Custom web site themes are tempting, especially in WordPress. Many WordPress designers/developers make a point of promising to hold down costs by taking existing templates and customizing them to create a web site look that's all your own.
Sounds like a great deal, right?
Not so. Customized WordPress themes can be a very bad idea, depending on how they're done.
2 problems with custom WordPress themes
First, custom coding – if handled poorly – is vulnerable to updates, which happen frequently in WordPress. These can be updates to themes, plugins, and even WordPress itself. The coding changes can be wiped out, breaking your site and requiring someone to dive into the code and fix it.
Second, all of this makes you completely dependent on the designer/developer to keep track of these changes and perform updates. If he or she goes out of business, which happens frequently in web design, your new guy or gal is stuck trying to figure out the changes. This could become costly.
3 solutions to custom coding woes
So, what is the answer? There are actually three solutions for those who like WordPress but still want a customized theme.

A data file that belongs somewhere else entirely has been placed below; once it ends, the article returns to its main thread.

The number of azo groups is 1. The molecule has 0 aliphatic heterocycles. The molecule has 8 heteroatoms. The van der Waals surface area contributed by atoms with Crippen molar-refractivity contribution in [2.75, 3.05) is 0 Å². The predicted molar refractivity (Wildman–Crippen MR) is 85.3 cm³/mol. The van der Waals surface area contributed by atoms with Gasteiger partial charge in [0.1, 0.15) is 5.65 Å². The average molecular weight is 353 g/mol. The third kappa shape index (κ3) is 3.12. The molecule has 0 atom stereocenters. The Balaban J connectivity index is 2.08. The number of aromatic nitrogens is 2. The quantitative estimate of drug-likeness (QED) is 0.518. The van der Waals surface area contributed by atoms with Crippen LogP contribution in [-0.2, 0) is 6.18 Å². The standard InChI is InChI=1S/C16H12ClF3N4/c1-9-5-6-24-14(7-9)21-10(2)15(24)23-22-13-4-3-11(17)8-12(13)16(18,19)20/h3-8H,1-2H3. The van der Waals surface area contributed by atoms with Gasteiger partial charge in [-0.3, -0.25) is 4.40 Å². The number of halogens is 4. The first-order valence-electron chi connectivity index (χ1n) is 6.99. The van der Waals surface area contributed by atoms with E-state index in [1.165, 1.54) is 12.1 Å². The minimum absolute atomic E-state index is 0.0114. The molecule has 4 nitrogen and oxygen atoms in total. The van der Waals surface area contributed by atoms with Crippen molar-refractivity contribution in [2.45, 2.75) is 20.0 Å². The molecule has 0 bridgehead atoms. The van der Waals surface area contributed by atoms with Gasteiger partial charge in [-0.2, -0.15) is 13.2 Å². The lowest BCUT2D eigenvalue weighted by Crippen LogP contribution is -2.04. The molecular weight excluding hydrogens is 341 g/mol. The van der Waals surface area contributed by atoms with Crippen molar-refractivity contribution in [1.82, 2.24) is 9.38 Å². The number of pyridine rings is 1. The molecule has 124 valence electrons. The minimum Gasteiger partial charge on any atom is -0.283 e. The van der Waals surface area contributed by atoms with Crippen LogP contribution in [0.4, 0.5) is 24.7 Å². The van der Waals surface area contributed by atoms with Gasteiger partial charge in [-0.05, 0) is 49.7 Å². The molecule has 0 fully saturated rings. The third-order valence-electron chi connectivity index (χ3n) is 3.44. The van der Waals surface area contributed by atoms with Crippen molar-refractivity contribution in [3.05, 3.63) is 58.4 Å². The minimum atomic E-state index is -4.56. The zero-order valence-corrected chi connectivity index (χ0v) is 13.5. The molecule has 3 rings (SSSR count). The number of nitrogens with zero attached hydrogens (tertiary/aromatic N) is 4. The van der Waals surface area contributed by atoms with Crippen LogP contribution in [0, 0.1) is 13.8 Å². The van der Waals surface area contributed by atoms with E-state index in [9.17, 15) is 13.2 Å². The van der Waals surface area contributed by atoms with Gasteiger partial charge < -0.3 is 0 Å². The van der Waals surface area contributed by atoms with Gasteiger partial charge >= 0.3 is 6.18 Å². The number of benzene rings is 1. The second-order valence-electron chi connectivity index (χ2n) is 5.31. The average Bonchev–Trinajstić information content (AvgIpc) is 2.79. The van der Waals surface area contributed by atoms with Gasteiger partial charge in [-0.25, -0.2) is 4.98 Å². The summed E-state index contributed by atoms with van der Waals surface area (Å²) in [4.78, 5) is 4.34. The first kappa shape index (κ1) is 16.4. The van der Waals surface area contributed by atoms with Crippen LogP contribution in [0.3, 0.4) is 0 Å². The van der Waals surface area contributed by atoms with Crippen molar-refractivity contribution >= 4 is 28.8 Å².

First, always ask the designer/developer to provide documentation on coding changes. Ask him to provide copies of both the original file and the modified file, plus details on the change and where the files are located in the system.
Second, have the designer/developer make use of "child themes". This WordPress feature allows the creation of duplicate files in the system where needed. The duplicates can be modified to achieve the desired look or function in the site without being overwritten during core system updates.
Finally, and better still, use flexible templating systems that allow customization without permanent alterations to the WordPress base code. Many such systems are available, often for free or at a nominal cost. These systems leave your changes intact during updates.
Beware of customized WordPress themes. The site you save may be your own.